Black Swan Largest Water Bird of Australia
The black swan is a large aquatic bird found in estuaries and waterways of Australia.
As its name suggests this swan has a plumage of black feathers. Its flight feathers, which are only visible when it is flying, are white in colour. It has a bright red bill with a white stripe across its tip. Its eyes are red.
Scientific Name: Cygnus atratus
The black swan can vary in size from 110 to 142 cm and weigh between 3.7 to 9 kg. Its wingspan is between 1.6 to 2 meters. Male and female are similar in appearance. The male bird, however, is slightly larger than the female and also has a slightly longer and straighter bill. The lifespan of a black swan is up to 40 years.
Black swans make a high-pitched musical bugle-like sound with honks. This is most common when in flight. It also croons and makes a whistling sound if while nesting and breeding. It may hiss aggressively if threatened.
The black swan flies slowly, with its neck outstretched. It has a slow wing beat. While graceful in flight and in water, the black swan walks rather clumsily and slowly on land. For this reason it only comes onto land when food is more abundant there than in the water.
A male swan is called a cob
A female swan is called a pen
A baby swan is called a cygnet
The black swans are found in temperate to tropical lakes, rivers, estuaries and swamps of western and eastern Australia. They prefer large shallow bodies of water. Because of their large size, they also requires unobstructed waterways of at least 40 meters to use as a runway for taking-off and landing.
Black Swans do not migrate but they are nomadic, travelling from place to place in search of suitable water-bodies with an adequate food supply. They often travel at night. When flying in a group they form a line or a V-shaped formation.
Black Swans are herbivores. They eat aquatic and marshland plants and algae. These birds also eat vegetation along the shoreline.
In shallow water the bird dips its head and neck underwater in search of food. In deeper water it up-ends itself submerging up to half its body underwater.
IT is also a filter-feeder sometimes running its bill along the surface of the water to capture floating plants and small insects.
Black swans reach sexual maturity when they are about two years old. Most start breeding in their third year. Breeding can take place all year but usually occurs between February and May in tropical climates and between May and September in the cooler temperate climates.
While younger black swans may be promiscuous by having many partners, older black swans are monogamous, a male and female pairing for life.
Nests are usually constructed above the water on small islands, in tall bushes on mounds of vegetation. The nest is about one and a half meters in diameter and half a meter high. Both partners share in maintaining the nest which is restored and rebuilt each year.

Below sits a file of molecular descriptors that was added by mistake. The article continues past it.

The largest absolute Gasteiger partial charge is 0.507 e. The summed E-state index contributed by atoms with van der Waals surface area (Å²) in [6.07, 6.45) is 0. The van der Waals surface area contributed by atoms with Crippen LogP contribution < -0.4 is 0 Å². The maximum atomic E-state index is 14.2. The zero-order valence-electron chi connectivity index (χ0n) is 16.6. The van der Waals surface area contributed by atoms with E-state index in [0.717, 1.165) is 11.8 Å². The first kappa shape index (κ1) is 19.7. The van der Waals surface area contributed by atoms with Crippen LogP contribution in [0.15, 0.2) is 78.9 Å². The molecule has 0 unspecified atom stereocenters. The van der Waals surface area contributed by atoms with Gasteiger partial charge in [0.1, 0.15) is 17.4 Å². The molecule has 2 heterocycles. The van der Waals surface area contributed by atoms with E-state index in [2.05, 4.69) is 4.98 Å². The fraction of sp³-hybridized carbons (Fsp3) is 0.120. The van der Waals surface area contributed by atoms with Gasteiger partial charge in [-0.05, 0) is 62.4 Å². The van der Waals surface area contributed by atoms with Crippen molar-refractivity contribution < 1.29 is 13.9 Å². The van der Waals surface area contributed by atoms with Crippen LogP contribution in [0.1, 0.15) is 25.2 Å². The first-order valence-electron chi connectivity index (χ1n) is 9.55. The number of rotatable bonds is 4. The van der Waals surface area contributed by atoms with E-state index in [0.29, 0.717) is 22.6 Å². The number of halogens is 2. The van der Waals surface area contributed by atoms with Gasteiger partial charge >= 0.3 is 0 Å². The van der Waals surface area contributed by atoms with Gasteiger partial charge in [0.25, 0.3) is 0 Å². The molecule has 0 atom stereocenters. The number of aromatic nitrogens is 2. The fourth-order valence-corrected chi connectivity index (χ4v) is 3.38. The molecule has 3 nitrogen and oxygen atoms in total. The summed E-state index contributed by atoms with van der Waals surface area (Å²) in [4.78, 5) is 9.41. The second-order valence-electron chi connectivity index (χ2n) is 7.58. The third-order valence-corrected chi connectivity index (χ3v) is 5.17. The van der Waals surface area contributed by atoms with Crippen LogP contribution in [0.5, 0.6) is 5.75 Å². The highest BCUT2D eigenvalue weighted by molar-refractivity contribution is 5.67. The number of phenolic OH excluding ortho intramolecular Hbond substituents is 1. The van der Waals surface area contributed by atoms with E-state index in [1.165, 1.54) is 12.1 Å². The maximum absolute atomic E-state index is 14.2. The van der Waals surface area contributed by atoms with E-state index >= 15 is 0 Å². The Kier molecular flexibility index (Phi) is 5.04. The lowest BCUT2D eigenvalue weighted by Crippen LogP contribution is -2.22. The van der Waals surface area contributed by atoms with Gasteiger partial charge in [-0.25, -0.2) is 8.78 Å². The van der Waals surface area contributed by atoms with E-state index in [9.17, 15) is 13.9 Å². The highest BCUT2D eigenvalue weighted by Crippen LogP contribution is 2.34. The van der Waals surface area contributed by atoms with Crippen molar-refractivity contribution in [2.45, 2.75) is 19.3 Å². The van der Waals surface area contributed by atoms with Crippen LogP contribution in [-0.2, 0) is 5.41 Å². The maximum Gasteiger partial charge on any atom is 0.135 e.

The female lays between three to nine pale green or greenish-white coloured eggs. Until the full clutch of eggs is laid the parents sit on the eggs to protect them but do not incubate them by warming them. Once the final egg has been laid both parents share in the incubation of the eggs which take between 35 to 45 days to hatch.
Young swans are called cygnets. They are covered in soft grey-brown feathers for the first three to four weeks of their lives before their black feathers begin to appear. The young cygnets are looked after by their parents for about 9 months. Cygnets sometimes hitch a free ride on their parents' backs especially when travelling in deep water.
It has been estimated that up to 33% of black swans are homosexual and that nearly 25% of all black swan couples are same-sex couples. These couples are almost always two males getting together. These males sometimes steal a nest from a heterosexual couple and raise the young as their own or one male copulates with a female and once she has laid her eggs they chase her away and raise the chicks themselves.
Scientists believe there is a biological advantage in this behaviour as it appear that there is a higher survival rate amongst cygnets (chicks) raised by male-male couples than by male-female pairs. This may be due to the fact that there is an additional male to protect them and that having chosen to be parents they are more caring than natural heterosexual pairs.
Note: Homosexual behaviour amongst animals has been observed in over 1500 species. Besides black swans, these include the giraffes, vultures, bears and dolphins.
The major threats to the black swan are habitat loss, water pollution and human interference.
Feeding these birds by well-intentioned humans does more harm than good. The birds become depended on humans for food and lose their natural foraging instincts. These birds also become less wary of humans and predators. This makes them more vulnerable to attacks by dogs, cats and foxes.
Black swans are not considered threatened or endangered. It is illegal to hunt, capture or kill them. However, in recent time, their numbers have increased to a point that they have been responsible of significant crop damage in parts of Victoria and Tasmania. For this reason the government has established a restricted hunting season for these birds to cull their numbers.
Until its discovery by Europeans in the early 1636, it was thought that all swans were white in colour.
In 1636 Antonie Caen, a sailor on board the Dutch sailing ship the Banda, first sighted black swans near Bernier Island off the south-western coast of Australia. In 1697, the Dutch explorer, Willem de Vlamingh, captured two of these birds in what is aptly known as the Swan River in Perth, Australia today. Unfortunately these birds died on their voyage back to Holland. (This painting on the left from 1796, based on an earlier drawing, shows swans on the Swan River).
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